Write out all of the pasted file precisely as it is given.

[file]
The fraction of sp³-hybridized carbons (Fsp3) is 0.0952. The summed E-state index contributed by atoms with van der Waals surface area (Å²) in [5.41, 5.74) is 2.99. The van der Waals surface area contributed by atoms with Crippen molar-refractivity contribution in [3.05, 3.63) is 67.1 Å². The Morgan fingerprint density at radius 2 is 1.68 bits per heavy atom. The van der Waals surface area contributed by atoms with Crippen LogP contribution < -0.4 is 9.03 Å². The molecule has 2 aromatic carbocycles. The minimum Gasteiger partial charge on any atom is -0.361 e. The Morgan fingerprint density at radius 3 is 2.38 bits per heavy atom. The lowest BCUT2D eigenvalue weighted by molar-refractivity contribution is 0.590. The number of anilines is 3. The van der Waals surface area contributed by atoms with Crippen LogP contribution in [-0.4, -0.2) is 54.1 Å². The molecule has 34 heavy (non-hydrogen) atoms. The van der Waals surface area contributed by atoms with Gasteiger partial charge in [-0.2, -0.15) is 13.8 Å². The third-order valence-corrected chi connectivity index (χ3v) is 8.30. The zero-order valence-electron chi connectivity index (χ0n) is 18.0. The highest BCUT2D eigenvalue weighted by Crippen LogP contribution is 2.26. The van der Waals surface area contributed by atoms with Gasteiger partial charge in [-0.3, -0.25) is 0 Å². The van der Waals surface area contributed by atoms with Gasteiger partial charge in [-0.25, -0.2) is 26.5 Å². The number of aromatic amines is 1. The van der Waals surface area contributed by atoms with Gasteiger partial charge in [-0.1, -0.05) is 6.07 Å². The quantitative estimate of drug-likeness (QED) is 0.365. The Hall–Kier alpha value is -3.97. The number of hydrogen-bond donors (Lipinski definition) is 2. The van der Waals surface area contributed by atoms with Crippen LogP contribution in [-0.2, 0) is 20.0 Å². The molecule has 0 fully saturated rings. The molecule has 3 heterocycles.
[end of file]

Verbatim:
The fraction of sp³-hybridized carbons (Fsp3) is 0.0952. The summed E-state index contributed by atoms with van der Waals surface area (Å²) in [5.41, 5.74) is 2.99. The van der Waals surface area contributed by atoms with Crippen molar-refractivity contribution in [3.05, 3.63) is 67.1 Å². The Morgan fingerprint density at radius 2 is 1.68 bits per heavy atom. The van der Waals surface area contributed by atoms with Crippen LogP contribution < -0.4 is 9.03 Å². The molecule has 2 aromatic carbocycles. The minimum Gasteiger partial charge on any atom is -0.361 e. The Morgan fingerprint density at radius 3 is 2.38 bits per heavy atom. The lowest BCUT2D eigenvalue weighted by molar-refractivity contribution is 0.590. The number of anilines is 3. The van der Waals surface area contributed by atoms with Crippen LogP contribution in [-0.4, -0.2) is 54.1 Å². The molecule has 34 heavy (non-hydrogen) atoms. The van der Waals surface area contributed by atoms with Gasteiger partial charge in [-0.2, -0.15) is 13.8 Å². The third-order valence-corrected chi connectivity index (χ3v) is 8.30. The zero-order valence-electron chi connectivity index (χ0n) is 18.0. The highest BCUT2D eigenvalue weighted by Crippen LogP contribution is 2.26. The van der Waals surface area contributed by atoms with Gasteiger partial charge in [-0.3, -0.25) is 0 Å². The van der Waals surface area contributed by atoms with Gasteiger partial charge in [-0.25, -0.2) is 26.5 Å². The number of aromatic amines is 1. The van der Waals surface area contributed by atoms with Gasteiger partial charge in [-0.1, -0.05) is 6.07 Å². The quantitative estimate of drug-likeness (QED) is 0.365. The Hall–Kier alpha value is -3.97. The number of hydrogen-bond donors (Lipinski definition) is 2. The van der Waals surface area contributed by atoms with Crippen LogP contribution in [-0.2, 0) is 20.0 Å². The molecule has 0 fully saturated rings. The molecule has 3 heterocycles.